Most vertical cloud solutions to date have been industry applications offered as a service
- Public cloud services dedicated to key verticals could remove some barriers to utility computing adoption
Some vertical cloud service offerings have been around for some time, although not quite as long as horizontal SaaS offerings for applications like CRM. In Europe, there are a handful of consortia and trading platforms ranging from the UK public sector’s G-Cloud to the EU scientific community’s Helix Nebula cloud marketplace, the latter supported by Atos, CGI, CloudSigma, T-Systems and others. In both cases, end user organizations have the choice of a range of providers for a number of defined solutions across IaaS, SaaS, PaaS and value-added services. Individual service providers have well-developed solutions for core verticals – e.g., healthcare, financial trading and e-commerce – but the focus there tends to be on business applications.
Is infrastructure as a service (IaaS) too generic to require a vertical specialist? Up to now the answer has been yes, of course. When it comes to raw computing and storage, data management and backup solutions, requirements look the same no matter the industry. Most enterprises use Windows PCs, after all. But it is also commonly known that enterprises tend to use public services only for ad hoc or supplemental usage, keeping day-to-day and mission-critical workloads either on premises or in a private cloud environment. There are genuine concerns about using shared facilities for what can only be described as dedicated uses – computing directly tied to the success of the business. Public cloud must support all use cases and users, and is perceived as a solution designed to meet the needs of the lowest common denominator.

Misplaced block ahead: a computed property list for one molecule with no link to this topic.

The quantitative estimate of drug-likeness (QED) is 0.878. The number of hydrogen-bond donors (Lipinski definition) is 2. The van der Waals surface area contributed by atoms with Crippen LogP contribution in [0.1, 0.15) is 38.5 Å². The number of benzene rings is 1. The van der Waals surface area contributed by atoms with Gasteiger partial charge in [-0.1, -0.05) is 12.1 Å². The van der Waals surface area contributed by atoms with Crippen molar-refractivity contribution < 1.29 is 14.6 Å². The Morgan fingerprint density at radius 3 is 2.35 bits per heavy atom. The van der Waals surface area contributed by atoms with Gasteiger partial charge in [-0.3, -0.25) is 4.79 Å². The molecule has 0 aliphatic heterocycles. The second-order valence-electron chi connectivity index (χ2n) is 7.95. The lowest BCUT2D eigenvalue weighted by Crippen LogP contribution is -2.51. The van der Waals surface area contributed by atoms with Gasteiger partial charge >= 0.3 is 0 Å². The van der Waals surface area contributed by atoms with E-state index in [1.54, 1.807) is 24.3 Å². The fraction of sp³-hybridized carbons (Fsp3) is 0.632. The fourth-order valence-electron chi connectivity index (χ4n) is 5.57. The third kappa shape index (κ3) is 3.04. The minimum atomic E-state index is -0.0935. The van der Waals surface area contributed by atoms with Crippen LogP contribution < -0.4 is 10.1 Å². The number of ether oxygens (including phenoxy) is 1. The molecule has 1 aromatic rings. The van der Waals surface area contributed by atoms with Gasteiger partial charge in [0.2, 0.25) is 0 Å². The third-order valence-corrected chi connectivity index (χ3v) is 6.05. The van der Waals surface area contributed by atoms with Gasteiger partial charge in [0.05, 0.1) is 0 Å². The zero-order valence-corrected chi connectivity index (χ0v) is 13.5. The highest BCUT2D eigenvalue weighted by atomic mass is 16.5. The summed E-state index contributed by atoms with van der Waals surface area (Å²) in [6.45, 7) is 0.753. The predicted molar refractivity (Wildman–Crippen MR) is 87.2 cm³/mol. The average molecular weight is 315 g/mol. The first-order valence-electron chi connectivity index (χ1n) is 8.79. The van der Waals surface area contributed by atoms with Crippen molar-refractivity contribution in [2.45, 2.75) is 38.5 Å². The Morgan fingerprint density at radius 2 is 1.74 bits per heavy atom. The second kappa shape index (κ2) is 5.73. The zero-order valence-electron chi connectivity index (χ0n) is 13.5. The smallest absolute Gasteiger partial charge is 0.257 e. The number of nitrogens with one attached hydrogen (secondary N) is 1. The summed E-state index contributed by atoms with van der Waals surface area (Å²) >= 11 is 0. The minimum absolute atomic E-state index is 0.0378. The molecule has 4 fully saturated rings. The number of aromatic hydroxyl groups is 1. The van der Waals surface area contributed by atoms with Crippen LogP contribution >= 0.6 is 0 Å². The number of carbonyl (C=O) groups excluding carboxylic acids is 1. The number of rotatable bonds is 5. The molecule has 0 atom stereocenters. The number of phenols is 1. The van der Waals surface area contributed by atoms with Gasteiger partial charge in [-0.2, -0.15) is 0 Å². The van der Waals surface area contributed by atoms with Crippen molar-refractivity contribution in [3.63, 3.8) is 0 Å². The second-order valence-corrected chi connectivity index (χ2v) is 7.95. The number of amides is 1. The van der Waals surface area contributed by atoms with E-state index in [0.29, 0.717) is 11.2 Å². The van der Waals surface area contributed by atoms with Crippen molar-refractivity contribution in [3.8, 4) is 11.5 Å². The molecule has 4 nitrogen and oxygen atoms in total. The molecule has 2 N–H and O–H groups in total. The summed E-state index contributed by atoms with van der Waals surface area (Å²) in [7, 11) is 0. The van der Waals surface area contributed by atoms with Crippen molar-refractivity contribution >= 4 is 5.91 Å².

One service provider in the UK is turning that notion on its head. Skyscape, founded in 2011, is focused solely on public cloud services for the UK public sector. Its strategy assumes that each vertical within each country will be served by only one or two public IaaS/PaaS providers, and it sees a definite advantage to positioning itself for the public sector. The largest vertical in the UK, it is also cash-strapped, undergoing disruption from austerity measures and new demands for digitalization, but it also has strict requirements for security and connectivity. Skyscape is making public cloud acceptable for all use cases in UK public sector organisations by adhering to Pan Government Accreditation (PGA) up to IL3, offering bridging for hybrid solutions between IL2/Official) and IL3/Secret, and making the most of the existing vertical marketplace (G-Cloud) to differentiate from rivals through disruptive pricing and ease of use. With its single-minded start-up focus on the needs of a specific vertical, it offers a simpler, transparent solution designed with a specific audience in mind, unencumbered by legacy issues. From the customer’s perspective, it is still public cloud, but it is a public cloud service meeting strict and relevant requirements. With security and privacy controls in place and undesirable neighbours kept out, this “public” cloud appears quite a bit more exclusive. Given the choice of a dozen generic offers, several of which may not be around three years from now, or an expensive private cloud solution, a third option like Skyscape’s could be the answer for enterprises in other sectors as well.